During the first half of 2020, global greenhouse gas emissions dropped by about nine percent in the midst of the COVID-19 outbreak. People around the world reported seeing signs that “nature was healing” as a result of a steep decline in human activities such as transportation and production. However, a new study from UC Boulder has shown that the positive changes seen in natural ecosystems were not reflected throughout Earth’s oceans.

 Fish near the sea bottom in Sipadan Island, Malaysia

Impacts of COVID-19 emissions reductions remain murky in the oceans (CU Boulder Today)

Dec. 11, 2020

The COVID-19 pandemic resulting shutdowns resulted in a 9% drop in the greenhouse gas emissions at the root of climate change. Unfortunately, any silver lining from the pandemic remains murky in the oceans. INSTAAR researchers Nicole Lovenduski delved into the data and found no detectable slowing of ocean acidification due to COVID-19 emissions reductions. Even at emissions reductions four times the rate of those in the first half of 2020, the change would be barely noticeable. Lovenduski shared the results Friday, Dec. 11 at the American Geophysical Union 2020 Fall Meeting. The findings will also be submitted to the journal Geophysical Research Letters.

A sweeping view of Niwot Ridge in the Rocky Mountains.  Moon visible above the clouds.

Colorado mountains bouncing back from ‘acid rain’ impacts (CU Boulder Today)

Dec. 8, 2020

A long-term trend of ecological improvement is appearing in the mountains west of Boulder. Researchers from CU Boulder have found that, thanks to vehicle emission regulations, Niwot Ridge is slowly recovering from increased acidity caused by vehicle emissions in Colorado’s Front Range. Their results show that nitric and sulfuric acid levels in the Green Lakes Valley region of Niwot Ridge have generally decreased over the past 30 years, especially since the mid-2000s.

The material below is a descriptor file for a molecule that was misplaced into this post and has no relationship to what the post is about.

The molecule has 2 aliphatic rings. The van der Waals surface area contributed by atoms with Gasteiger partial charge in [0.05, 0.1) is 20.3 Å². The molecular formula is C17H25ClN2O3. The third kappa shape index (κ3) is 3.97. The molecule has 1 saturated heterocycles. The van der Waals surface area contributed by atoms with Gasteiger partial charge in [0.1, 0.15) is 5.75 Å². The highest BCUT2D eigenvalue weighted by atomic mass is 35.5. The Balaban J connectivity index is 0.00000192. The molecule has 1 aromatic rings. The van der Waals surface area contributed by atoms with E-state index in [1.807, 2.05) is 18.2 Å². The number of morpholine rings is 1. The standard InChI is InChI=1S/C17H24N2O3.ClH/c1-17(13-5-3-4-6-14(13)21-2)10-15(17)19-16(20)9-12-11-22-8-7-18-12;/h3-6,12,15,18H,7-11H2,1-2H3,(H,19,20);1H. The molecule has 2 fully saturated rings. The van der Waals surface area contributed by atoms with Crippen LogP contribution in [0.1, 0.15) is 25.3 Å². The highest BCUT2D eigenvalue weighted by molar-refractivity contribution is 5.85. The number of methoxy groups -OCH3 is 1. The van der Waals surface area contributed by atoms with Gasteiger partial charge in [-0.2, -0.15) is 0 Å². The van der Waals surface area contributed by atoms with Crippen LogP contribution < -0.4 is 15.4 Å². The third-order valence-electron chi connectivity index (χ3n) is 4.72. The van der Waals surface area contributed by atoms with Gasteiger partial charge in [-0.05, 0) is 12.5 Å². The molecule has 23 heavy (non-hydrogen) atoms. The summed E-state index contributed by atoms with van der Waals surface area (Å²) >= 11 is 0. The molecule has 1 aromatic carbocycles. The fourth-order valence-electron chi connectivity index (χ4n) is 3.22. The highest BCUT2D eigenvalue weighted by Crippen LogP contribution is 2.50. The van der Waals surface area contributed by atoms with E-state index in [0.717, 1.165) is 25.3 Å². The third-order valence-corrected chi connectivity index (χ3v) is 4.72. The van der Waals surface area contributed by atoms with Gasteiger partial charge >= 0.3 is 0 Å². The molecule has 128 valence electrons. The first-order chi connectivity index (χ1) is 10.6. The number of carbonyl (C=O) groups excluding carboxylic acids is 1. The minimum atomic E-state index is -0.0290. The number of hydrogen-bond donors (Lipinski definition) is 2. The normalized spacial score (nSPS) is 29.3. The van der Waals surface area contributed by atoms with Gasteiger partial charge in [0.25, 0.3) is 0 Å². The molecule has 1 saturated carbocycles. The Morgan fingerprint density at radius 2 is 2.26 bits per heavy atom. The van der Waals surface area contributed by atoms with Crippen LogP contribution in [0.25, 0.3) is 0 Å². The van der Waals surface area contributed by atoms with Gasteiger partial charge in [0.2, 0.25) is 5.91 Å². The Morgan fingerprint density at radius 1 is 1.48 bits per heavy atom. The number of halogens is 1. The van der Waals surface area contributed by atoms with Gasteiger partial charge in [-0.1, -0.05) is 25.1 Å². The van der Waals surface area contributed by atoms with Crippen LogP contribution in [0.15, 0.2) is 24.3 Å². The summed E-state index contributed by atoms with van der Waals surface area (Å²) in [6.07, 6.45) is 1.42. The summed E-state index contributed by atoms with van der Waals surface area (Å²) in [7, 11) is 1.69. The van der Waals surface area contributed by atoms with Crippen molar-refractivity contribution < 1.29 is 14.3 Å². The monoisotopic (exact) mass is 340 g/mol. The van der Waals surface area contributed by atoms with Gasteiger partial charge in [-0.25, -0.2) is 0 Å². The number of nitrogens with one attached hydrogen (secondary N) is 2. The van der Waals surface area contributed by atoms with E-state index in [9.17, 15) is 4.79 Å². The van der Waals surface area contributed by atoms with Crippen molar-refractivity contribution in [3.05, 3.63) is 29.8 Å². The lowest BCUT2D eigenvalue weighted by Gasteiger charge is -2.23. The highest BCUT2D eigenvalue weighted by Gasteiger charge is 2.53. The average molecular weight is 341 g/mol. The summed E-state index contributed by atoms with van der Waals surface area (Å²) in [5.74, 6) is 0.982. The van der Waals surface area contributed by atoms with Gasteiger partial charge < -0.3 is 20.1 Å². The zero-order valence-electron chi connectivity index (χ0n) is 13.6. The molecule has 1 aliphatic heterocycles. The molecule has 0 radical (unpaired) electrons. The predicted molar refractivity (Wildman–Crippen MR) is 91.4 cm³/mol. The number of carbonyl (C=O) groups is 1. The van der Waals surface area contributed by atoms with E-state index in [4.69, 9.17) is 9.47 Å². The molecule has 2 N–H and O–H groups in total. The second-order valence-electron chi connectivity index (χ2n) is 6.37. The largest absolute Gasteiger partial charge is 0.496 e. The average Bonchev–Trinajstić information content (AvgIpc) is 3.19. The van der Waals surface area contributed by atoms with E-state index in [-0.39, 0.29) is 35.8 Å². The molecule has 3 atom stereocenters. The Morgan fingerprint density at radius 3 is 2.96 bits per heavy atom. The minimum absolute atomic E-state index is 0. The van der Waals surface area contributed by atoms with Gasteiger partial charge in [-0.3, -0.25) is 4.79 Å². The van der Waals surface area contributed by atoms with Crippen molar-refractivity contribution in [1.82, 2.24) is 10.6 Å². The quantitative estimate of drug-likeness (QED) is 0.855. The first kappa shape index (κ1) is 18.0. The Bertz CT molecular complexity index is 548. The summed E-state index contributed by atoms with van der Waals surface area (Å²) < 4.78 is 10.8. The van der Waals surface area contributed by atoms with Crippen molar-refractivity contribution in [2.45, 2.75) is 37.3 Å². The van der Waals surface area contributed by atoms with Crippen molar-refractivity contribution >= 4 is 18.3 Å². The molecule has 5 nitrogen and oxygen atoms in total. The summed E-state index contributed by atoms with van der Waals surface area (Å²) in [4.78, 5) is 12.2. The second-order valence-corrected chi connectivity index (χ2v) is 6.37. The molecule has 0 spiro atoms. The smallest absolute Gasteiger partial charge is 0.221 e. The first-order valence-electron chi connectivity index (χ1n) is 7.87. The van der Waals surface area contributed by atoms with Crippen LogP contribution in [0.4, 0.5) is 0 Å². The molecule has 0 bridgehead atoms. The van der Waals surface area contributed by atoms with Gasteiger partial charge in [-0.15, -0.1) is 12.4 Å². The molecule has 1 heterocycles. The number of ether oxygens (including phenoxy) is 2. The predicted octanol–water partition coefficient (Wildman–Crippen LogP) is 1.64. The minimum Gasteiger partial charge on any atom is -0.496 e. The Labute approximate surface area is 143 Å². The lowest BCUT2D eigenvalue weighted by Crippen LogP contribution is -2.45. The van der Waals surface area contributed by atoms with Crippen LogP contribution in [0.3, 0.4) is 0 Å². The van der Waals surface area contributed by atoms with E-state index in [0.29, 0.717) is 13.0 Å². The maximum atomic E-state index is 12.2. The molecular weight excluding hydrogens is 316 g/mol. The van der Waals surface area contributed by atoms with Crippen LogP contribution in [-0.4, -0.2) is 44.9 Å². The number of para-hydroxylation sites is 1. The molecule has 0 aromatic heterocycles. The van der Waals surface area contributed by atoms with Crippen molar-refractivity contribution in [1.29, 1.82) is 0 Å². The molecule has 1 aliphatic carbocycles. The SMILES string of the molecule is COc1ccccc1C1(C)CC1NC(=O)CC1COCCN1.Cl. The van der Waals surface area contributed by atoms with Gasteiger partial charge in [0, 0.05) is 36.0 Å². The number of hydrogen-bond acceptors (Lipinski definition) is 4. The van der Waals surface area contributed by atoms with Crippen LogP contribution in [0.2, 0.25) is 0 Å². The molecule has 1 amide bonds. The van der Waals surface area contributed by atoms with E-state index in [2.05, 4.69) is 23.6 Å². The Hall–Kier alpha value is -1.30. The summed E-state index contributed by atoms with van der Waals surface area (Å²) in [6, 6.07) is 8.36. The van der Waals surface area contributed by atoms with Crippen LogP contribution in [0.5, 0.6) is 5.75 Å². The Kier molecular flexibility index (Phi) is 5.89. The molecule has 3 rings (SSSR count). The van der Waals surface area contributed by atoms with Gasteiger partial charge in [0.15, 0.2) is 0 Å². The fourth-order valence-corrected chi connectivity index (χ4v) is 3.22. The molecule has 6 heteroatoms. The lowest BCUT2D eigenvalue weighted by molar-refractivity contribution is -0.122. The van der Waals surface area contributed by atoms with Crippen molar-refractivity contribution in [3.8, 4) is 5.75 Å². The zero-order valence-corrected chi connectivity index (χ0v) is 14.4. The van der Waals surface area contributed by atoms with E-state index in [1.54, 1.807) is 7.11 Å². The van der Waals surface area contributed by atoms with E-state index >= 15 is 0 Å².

Producing oil well on grasslands

US methane “hotspot” is snapshot of local pollution (CIRES)

Nov. 20, 2020

A giant methane cloud caught by satellite in 2014 looming over the U.S. Southwest wasn’t a persistent hotspot, as first thought when it made national news. Instead, the methane cloud was the nightly build-up of polluted air that trapped emissions of the potent greenhouse gas near the ground, according to a new CIRES- and NOAA-led study with INSTAAR participants.

Sarah Crump and Darren Larsen ski seven miles up to their field site, carrying coring equipment

The secret life of glaciers: Lake sediments reveal a 10,000 year record of climate and ice

Nov. 20, 2020

A team of past and present INSTAAR researchers have reconstructed the history of Teton Glacier, Wyoming, by analyzing sediment from alpine lakes. Their work is documented in a new study published this week in Science Advances.

Scientists with skis travel on a snow covered lake with dramatic Teton mountain peaks behind them.

New research illuminates how glaciers have responded to past climate changes (Occidental College)

Nov. 19, 2020

Current and former INSTAARs Darren Larsen, Sarah Crump, and Aria Blumm analyzed sediment from a glacial lake to learn about glacier fluctuations and climate shifts over the last 10,000 years.